Just as Neil Young began to find his way in the world as an aspiring artist, his life permanently altered when he was diagnosed with epilepsy in 1966, and since then, the musician has been forced to make day-to-day adjustments to help him cope with the condition.
Being a live performer, of course, isn’t ideal for an epileptic. The bright lights could easily trigger a seizure, and for that reason, Young found it hard to completely relax on stage for many years. Constantly on high alert, in case he noticed any signs that suggested a seizure could be imminent, Young struggled to fully immerse himself within a performance.
Young had to grow used to the situation and learn to live with it, but it made performing incredibly daunting. Back in the 1960s, there was no deep-level research into epileptic seizures, and Young didn’t quite comprehend the mechanics behind health problems he faced. Thankfully, the issue is no longer a daily worry that was previously entrenched in his mind, and in 2012, Young revealed that he had grown out of it. However, in the same conversation with NPR, the Canadian also said he’d had too many attacks to remember, revealing the pain it had served him earlier in life.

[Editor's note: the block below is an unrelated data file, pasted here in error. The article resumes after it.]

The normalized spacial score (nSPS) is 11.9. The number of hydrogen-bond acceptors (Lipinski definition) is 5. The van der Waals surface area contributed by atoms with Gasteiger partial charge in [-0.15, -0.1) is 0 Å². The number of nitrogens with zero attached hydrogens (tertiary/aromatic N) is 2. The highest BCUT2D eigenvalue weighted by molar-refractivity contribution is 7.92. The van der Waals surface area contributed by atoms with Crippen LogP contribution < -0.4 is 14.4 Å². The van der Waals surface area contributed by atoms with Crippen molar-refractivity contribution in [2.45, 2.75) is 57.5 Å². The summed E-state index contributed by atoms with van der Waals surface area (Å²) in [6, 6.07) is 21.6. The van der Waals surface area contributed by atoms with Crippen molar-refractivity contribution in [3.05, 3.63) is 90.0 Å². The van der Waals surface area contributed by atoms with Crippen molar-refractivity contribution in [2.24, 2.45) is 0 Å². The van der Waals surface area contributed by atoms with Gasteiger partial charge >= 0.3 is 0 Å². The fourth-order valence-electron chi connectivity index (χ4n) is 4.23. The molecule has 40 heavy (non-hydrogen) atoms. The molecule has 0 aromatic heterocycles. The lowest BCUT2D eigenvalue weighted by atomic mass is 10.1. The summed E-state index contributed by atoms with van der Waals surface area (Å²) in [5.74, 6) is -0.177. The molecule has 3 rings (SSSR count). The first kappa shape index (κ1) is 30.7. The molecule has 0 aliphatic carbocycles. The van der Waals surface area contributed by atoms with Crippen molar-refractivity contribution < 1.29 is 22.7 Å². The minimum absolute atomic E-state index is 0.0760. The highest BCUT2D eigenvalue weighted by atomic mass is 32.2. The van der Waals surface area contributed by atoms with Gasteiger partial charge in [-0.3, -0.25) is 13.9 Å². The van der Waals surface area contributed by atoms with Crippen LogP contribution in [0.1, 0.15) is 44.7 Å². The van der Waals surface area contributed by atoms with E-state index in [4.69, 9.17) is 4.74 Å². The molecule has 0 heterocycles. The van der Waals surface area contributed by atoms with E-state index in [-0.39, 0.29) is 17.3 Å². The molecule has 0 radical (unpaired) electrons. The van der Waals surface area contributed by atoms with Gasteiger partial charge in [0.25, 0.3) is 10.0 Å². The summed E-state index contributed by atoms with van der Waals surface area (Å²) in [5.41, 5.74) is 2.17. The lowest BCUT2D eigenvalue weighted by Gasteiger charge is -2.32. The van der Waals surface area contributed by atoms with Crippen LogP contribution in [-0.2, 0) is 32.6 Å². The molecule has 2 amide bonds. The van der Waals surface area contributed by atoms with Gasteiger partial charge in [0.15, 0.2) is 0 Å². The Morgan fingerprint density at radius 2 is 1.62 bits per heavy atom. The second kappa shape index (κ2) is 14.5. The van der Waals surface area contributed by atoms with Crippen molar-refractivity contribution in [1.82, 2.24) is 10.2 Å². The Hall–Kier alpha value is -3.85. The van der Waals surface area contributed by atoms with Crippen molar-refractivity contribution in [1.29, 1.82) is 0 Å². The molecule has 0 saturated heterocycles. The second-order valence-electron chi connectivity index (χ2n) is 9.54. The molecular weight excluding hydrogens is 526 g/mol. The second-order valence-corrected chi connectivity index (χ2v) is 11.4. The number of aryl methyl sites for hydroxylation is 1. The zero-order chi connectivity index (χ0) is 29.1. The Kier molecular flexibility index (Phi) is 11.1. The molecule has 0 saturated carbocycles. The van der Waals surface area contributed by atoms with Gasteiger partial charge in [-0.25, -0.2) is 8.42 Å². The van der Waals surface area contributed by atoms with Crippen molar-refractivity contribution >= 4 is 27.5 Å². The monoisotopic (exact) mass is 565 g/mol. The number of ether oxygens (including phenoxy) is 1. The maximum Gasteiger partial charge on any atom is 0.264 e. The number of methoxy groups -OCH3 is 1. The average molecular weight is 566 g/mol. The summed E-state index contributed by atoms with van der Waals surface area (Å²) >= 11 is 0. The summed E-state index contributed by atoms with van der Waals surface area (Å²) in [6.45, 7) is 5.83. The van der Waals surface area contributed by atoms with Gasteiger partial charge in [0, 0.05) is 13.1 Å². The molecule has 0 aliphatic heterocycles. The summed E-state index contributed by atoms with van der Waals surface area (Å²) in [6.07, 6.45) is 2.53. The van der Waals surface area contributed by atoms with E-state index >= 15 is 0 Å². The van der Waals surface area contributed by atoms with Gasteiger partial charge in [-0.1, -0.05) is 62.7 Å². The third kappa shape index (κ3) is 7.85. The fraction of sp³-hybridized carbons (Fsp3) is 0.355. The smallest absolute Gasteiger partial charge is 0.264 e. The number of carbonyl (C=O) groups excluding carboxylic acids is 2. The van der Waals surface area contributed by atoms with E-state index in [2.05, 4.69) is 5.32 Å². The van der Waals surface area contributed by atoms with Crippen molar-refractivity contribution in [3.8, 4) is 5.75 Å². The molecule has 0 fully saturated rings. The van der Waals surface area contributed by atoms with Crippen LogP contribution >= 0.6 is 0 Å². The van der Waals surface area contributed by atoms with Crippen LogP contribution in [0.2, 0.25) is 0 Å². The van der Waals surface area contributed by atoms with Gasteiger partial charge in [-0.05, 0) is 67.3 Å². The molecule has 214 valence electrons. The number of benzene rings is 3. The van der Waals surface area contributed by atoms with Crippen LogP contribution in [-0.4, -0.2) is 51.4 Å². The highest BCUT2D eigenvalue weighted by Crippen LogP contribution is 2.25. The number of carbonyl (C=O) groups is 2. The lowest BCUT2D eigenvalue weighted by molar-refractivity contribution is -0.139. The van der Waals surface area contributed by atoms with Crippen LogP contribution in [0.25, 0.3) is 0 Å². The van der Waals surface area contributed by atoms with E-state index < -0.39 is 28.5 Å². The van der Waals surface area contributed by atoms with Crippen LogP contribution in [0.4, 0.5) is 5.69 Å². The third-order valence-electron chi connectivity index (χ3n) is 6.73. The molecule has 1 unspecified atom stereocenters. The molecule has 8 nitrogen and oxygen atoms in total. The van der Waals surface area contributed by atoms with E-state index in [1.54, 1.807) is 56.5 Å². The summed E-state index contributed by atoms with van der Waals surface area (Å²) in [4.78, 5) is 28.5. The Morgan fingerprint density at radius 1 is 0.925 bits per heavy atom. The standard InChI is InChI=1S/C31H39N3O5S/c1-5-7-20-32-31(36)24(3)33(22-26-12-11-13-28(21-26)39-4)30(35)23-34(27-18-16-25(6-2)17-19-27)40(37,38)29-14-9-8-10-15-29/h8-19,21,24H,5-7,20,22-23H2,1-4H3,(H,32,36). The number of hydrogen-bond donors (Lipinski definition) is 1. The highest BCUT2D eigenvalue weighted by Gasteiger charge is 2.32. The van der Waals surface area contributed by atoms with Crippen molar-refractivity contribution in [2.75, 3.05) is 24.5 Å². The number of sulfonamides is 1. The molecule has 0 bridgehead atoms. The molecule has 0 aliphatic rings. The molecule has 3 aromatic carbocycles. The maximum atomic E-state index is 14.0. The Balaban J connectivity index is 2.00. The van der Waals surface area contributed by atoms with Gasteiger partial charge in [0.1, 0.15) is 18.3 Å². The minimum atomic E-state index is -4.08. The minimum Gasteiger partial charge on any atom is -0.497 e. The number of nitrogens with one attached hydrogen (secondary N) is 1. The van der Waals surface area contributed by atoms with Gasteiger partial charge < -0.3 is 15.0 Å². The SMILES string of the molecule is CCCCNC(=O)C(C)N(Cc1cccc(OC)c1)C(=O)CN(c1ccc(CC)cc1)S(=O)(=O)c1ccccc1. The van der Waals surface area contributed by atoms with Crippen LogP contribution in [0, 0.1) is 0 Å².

In 1975, Young first opened up in-depth about his predicament during an interview with Rolling Stone. At the time of the conversation, he was still coming to terms with what exactly having epilepsy meant, and the diagnosis had a profound impact upon the singer-songwriter.
“Epilepsy is something nobody knows much about. It’s just part of me,” the singer admitted to the publication. “Part of my head, part of what’s happening in there. Sometimes something in my brain triggers it off. Sometimes when I get really high it’s a very psychedelic experience to have a seizure. You slip into some other world. Your body’s flapping around and you’re biting your tongue and batting your head on the ground but your mind is off somewhere else.”
Young then discussed the cloud of fear that used to constantly stalk him due to the condition. “The only scary thing about it is not going or being there, it’s realising you’re totally comfortable in this void,” he revealed. “And that shocks you back into reality. It’s a very disorienting experience. It’s difficult to get a grip on yourself. The last time it happened, it took about an hour-and-a-half of just walking around the ranch with two of my friends to get it together.”
Fortunately, a seizure never happened while he was performing. Still, the anxiety from being epileptic made it impossible to enjoy being in crowds, and as a result, performing was a nerve-wracking experience. “I felt like it was a couple times and I’ve always left the stage. I get too high or something. It’s just pressure from around, you know. That’s why I don’t like crowds too much,” he admitted.
Young always remained vigilant and had the nous to spot the warning signs of a potential seizure before it was too late. Illness has been a constant presence in his life, but Young is yet to be defeated. Inspirationally, the musician has proven his strength on numerous occasions as he overcomes the obstacles that life presents him with and continues to express defiance.